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still photos from Hughes film

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anyone know where i can get prints of some of the frames



Which frames do you want? How many seconds into the youtube version?

--Tommy :sun

roughly 1:10-1:16 and 1:30-1;44

if this is too much let me know.

thx again

Yeah, Martin, too much.


--Tommy :sun

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Martin, do you want prints or digital copies? If dc then what I would do is to get the best quality 'film' in whatever format. For flash flv's (youtube et.c.) get a flash downloader as plugin to mozilla or a standalone or use an online downloader (from which you can send results to your email). Download a video converter, nothing fancy, a number of good freeware tools around. Get a video splitter. This will split the 'film' into frames. Get a viewer/converter, irfran's good, look over the frames and weed out transitions and copies. Keep as digital copies and/or print out. You can later use these tools, and others, gimp might come in handy for varous things, to stitch frames back together again.

If you don't know what I'm talking about don't worry, it's easy once you get going.

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Martin the Hughes film has some interesting items.


BUT AS JENNINGS/HOLLAND/GARY MACK KNOW-KNEW,the case is closed for LHO acted alone.


"When the car is going down [Houston] street, that window is in the frame of the shot," says filmmaker Tom Jennings, executive producer of The Lost JFK Tapes: The Assassination. "I saw what looks to me like someone moving up there, and I believe it is Lee Harvey Oswald."

In 1964, the FBI examined the Hughes film and was unable to find a clear image in the window. But later technological improvements refined the frames.

"A 1993 computer enhancement of the original film for a PBS/Frontline program, Who Was Lee Harvey Oswald?, found a moving object in the window as President Kennedy's car passed underneath," says Gary Mack, curator of the Sixth Floor Museum at Dealey Plaza. "The movement suggests an object turning from its left to its right or right to left as one looks at the film. The Sixth Floor Museum acquired the original Hughes film in 2002 and video blowups of the window seem to confirm the PBS/Frontline findings."

Forgotten footage

In 1995, Jennings was rooting through the archives of the Sixth Floor Museum researching a piece on Jack Ruby and Lee Harvey Oswald. "Tape after tape, I kept seeing images I'd never seen before, and I told Gary [Mack], 'We should do a documentary with just these images.' But there's been so much done on this topic that everyone I talked with thought they'd seen it all."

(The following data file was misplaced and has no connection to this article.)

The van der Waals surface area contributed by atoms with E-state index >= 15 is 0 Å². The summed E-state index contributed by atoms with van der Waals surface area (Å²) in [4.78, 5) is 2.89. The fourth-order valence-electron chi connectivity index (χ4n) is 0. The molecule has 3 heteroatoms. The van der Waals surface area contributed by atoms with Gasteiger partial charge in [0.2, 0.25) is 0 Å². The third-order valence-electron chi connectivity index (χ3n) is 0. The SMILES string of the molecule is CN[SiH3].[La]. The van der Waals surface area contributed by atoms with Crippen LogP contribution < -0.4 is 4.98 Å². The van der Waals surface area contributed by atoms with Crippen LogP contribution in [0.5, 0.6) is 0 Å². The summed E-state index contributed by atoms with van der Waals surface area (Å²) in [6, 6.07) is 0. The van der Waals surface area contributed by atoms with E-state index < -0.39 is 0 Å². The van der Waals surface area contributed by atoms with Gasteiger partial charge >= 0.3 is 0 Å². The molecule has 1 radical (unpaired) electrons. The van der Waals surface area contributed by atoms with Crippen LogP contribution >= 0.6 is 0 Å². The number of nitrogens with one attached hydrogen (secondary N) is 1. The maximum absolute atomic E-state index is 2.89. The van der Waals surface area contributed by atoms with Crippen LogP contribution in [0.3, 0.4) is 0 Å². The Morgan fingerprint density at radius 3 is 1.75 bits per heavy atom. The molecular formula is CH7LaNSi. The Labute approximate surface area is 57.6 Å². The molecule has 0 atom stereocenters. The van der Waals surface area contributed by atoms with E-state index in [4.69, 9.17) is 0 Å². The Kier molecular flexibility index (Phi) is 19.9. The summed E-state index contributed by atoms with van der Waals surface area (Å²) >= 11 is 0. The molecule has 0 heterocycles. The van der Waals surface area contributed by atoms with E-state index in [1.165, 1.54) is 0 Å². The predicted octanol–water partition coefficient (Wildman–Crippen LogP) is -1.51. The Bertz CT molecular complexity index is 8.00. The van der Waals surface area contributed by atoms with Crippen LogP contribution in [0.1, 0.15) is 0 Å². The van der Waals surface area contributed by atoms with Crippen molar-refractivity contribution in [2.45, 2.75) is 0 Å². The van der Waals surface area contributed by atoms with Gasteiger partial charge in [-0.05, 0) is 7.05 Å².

It was a highlight reel that he showed to National Geographic Channel senior vice president Michael Cascio that got him a green light. "It got the reaction I hoped it would have," Jennings says. "He kept saying, 'I've never seen that before, I've never seen that before.' "

"It documents an important period in a way we feel has not been done," Cascio said before a private screening Tuesday at the Sixth Floor Museum.

The Lost JFK Tapes represents an addition to the lay assassination oeuvre because Jennings consciously avoids running the bases of well-worn sources. In his film, there is no Walter Cronkite, no Pulitzer-winning photo of Ruby shooting Oswald and no Zapruder film. There is also no contemporary narration, only the voices of the era.

"It's as if you had a remote control in 1963 and went from channel to channel," Jennings says. "That's how this plays."

Another view

There is an amazingly well-restored copy of Orville Nix's home movie that captured the shooting from the south side of Dealey Plaza. The frantic foot flailing of Secret Service agent Clint Hill as he tries to climb aboard the limousine without getting hit by a pursuing Cadillac shows him within a nanosecond of falling.

"Clint Hill came very close to being the third casualty of the assassination," says Mack.

A Houston Street sequence from the Hughes film is slowed to clearly illuminate President Kennedy leaning in to hear something Jackie is saying - probably the final words between the president and first lady.

And the clip of two bewildered boys west of the triple underpass waving enthusiastically as the blood-soaked Lincoln speeds past them is one of dozens of poignant moments.

Conspiracy hounds will dissect B reel news footage of Jack Ruby loitering with reporters Saturday night in a hallway near Oswald's interrogation room, the night before he shot him. Was Ruby stalking Oswald or was he merely a cop groupie?

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